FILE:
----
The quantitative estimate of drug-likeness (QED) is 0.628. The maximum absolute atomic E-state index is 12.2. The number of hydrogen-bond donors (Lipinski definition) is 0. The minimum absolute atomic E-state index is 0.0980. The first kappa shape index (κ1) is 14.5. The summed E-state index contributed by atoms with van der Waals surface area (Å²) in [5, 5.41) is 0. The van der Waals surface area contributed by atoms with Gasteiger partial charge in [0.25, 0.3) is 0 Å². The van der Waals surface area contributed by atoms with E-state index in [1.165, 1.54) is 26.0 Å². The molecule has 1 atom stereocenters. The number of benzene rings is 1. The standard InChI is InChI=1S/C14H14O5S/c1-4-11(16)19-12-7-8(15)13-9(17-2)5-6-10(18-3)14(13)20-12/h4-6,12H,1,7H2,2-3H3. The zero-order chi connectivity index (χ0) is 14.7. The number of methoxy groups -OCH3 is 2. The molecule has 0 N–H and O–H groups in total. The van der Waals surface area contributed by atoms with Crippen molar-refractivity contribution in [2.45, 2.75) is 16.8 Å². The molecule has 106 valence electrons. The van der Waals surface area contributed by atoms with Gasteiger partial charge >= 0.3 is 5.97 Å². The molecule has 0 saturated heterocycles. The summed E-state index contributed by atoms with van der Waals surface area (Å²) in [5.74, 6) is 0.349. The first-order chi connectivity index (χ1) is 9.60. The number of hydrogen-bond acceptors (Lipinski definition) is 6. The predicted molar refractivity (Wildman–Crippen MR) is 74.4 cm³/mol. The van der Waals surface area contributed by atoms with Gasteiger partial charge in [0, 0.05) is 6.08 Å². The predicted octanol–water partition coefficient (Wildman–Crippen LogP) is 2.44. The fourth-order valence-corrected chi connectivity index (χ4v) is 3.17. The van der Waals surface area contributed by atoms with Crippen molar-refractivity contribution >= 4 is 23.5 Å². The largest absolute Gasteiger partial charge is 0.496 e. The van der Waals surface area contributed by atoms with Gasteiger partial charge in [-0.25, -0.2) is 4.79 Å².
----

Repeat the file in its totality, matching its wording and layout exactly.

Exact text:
The quantitative estimate of drug-likeness (QED) is 0.628. The maximum absolute atomic E-state index is 12.2. The number of hydrogen-bond donors (Lipinski definition) is 0. The minimum absolute atomic E-state index is 0.0980. The first kappa shape index (κ1) is 14.5. The summed E-state index contributed by atoms with van der Waals surface area (Å²) in [5, 5.41) is 0. The van der Waals surface area contributed by atoms with Gasteiger partial charge in [0.25, 0.3) is 0 Å². The van der Waals surface area contributed by atoms with E-state index in [1.165, 1.54) is 26.0 Å². The molecule has 1 atom stereocenters. The number of benzene rings is 1. The standard InChI is InChI=1S/C14H14O5S/c1-4-11(16)19-12-7-8(15)13-9(17-2)5-6-10(18-3)14(13)20-12/h4-6,12H,1,7H2,2-3H3. The zero-order chi connectivity index (χ0) is 14.7. The number of methoxy groups -OCH3 is 2. The molecule has 0 N–H and O–H groups in total. The van der Waals surface area contributed by atoms with Crippen molar-refractivity contribution in [2.45, 2.75) is 16.8 Å². The molecule has 106 valence electrons. The van der Waals surface area contributed by atoms with Gasteiger partial charge >= 0.3 is 5.97 Å². The molecule has 0 saturated heterocycles. The summed E-state index contributed by atoms with van der Waals surface area (Å²) in [5.74, 6) is 0.349. The first-order chi connectivity index (χ1) is 9.60. The number of hydrogen-bond acceptors (Lipinski definition) is 6. The predicted molar refractivity (Wildman–Crippen MR) is 74.4 cm³/mol. The van der Waals surface area contributed by atoms with Gasteiger partial charge in [0, 0.05) is 6.08 Å². The predicted octanol–water partition coefficient (Wildman–Crippen LogP) is 2.44. The fourth-order valence-corrected chi connectivity index (χ4v) is 3.17. The van der Waals surface area contributed by atoms with Crippen molar-refractivity contribution >= 4 is 23.5 Å². The largest absolute Gasteiger partial charge is 0.496 e. The van der Waals surface area contributed by atoms with Gasteiger partial charge in [-0.25, -0.2) is 4.79 Å².